Pesticides disrupt honeybee nursing behavior and larval development
A newly developed video technique has allowed scientists at Goethe University Frankfurt at the Bee Research Institute of the Polytechnical Society to record the complete development of a honeybee in its hive for the first time. It also led to the discovery that certain pesticides—neonicotinoids—changed the behavior of the nurse bees: Researchers determined that they fed the larvae less often. Larval development took up to 10 hours longer. A longer development period in the hive can foster infestation by parasites such as the Varroa mite.
Honeybees have very complex breeding behavior: A cleaning bee cleans an empty comb (brood cell) of the remains of the previous brood before the queen bee lays an egg inside it. Once the bee larva has hatched, a nurse bee feeds it for six days. Then the nurse bees cap the brood cell with wax. The larva spins a cocoon and goes through metamorphosis, changing the shape of its body and developing a head, wings and legs. Three weeks after the egg was laid, the fully-grown bee hatches from the cocoon and leaves the brood cell.
Using a new video technique, scientists at Goethe University Frankfurt have now succeeded for the first time in recording the complete development of a honeybee in a bee colony at the Bee Research Institute of the Polytechnical Society. The researchers built a bee hive with a glass pane and were thus able to film a total of four bee colonies simultaneously over several weeks with a special camera set-up. They used deep red light so that the bees were not disturbed, and recorded all the movements of the bees in the brood cells.
The researchers were particularly interested in the nursing behavior of the nurse bees, to whose food (a sugar syrup) they added small amounts of pesticides known as neonicotinoids. Neonicotinoids are highly effective insecticides that are frequently used in agriculture. In natural environments, neonicotinoids arrive in bee colonies through nectar and pollen collected by the bees. It is already known that these substances disturb the navigational abilities and learning behavior of bees. In a measure criticiied by the agricultural industry, the European Union has prohibited the use of some neonicotinoids in crop cultivation.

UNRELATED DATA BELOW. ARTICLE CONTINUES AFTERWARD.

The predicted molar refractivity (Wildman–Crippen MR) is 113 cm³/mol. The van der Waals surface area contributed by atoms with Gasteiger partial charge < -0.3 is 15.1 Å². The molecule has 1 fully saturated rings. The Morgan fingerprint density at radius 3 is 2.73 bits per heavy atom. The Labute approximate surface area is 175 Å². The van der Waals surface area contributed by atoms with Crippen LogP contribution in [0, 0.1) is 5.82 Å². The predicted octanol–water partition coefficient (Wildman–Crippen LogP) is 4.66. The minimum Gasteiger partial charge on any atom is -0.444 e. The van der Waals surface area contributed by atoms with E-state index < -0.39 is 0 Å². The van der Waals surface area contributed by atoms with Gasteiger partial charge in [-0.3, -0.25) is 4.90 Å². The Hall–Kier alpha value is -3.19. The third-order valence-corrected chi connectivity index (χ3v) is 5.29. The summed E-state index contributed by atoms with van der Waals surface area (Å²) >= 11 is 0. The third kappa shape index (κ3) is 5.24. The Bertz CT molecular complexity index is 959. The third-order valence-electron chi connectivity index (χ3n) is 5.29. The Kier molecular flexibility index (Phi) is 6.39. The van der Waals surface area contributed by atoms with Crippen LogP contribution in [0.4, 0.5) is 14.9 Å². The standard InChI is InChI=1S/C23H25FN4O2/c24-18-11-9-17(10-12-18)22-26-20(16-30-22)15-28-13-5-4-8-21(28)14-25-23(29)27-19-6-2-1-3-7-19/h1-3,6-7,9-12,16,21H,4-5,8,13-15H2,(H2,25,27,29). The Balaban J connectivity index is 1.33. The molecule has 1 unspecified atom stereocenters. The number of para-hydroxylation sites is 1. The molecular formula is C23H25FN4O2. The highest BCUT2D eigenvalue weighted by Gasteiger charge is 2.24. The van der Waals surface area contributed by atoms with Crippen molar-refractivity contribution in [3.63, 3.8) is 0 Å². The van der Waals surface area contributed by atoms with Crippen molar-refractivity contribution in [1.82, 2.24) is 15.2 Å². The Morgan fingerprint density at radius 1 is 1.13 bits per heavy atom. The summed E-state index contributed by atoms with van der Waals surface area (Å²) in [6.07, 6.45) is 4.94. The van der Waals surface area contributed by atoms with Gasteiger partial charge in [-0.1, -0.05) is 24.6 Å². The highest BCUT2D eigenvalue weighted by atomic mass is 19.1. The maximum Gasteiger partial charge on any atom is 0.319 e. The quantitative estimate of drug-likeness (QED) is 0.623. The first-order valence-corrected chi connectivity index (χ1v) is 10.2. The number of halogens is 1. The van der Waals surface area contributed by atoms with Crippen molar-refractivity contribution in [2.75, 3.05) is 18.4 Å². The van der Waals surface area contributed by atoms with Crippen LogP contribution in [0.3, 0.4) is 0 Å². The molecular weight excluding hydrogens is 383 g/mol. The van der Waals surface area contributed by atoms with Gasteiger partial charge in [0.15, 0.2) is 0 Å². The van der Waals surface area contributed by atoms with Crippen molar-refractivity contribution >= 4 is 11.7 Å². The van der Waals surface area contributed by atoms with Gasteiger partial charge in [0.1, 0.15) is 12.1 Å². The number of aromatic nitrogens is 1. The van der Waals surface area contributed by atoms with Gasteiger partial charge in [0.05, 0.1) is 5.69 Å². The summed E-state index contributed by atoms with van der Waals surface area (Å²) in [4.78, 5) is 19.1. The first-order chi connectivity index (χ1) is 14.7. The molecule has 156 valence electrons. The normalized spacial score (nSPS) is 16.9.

Using machine learning algorithms developed by the scientists together with colleagues at the Centre for Cognition and Computation at Goethe University, they were able to evaluate and quantify the nursing behavior of the nurse bees semi-automatically. The result: even small doses of the neonicotinoids Thiacloprid or Clothianidin led to the nurse bees feeding the larva during the 6-day larval development less frequently, and consequently for a shorter daily period. Some of the bees nursed in this manner required up to10 hours longer until the cell was capped with wax.
"Neonicotinoids affect the bees' nervous systems by blocking the receptors for the neurotransmitter acetylcholine," explains Dr. Paul Siefert, who carried out the experiments in Professor Bernd Grünewald's work group at the Bee Research Institute Oberursel. Siefert: "For the first time, we were able to demonstrate that neonicotinoids also change the social behavior of bees. This could point to the disruptions in nursing behavior due to neonicotinoids described by other scientists." Furthermore, parasites such as the feared Varroa mite (Varroa destructor) profit from an extended development period, since the mites lay their eggs in the brood cells shortly before they are capped: if they remain closed for a longer period, the young mites can develop and multiply without interruption.
However, according to Siefert, it still remains to be clarified whether the delay in the larval development is caused by the behavioral disturbance of the nurse bee, or whether the larvae develop more slowly because of the altered jelly. The nurse bees produce the jelly and feed it to the larvae. "From other studies in our work group, we know that the concentration of acetylcholine in the jelly is reduced by neonicotinoids," says Siefert. "On the other hand, we have observed that with higher dosages, the early embryonal development in the egg is also extended—during a period in which feeding does not yet occur." Additional studies are needed to determine which factors are working together in these instances.
In any case, the new video technique and the evaluation algorithms offer great potential for future research projects. In addition to feeding, behaviors for heating and construction were also able to be reliably identified. Siefert: "Our innovative technology makes it possible to gain fundamental scientific insights into social interactions in bee colonies, the biology of parasites, and the safety of pesticides."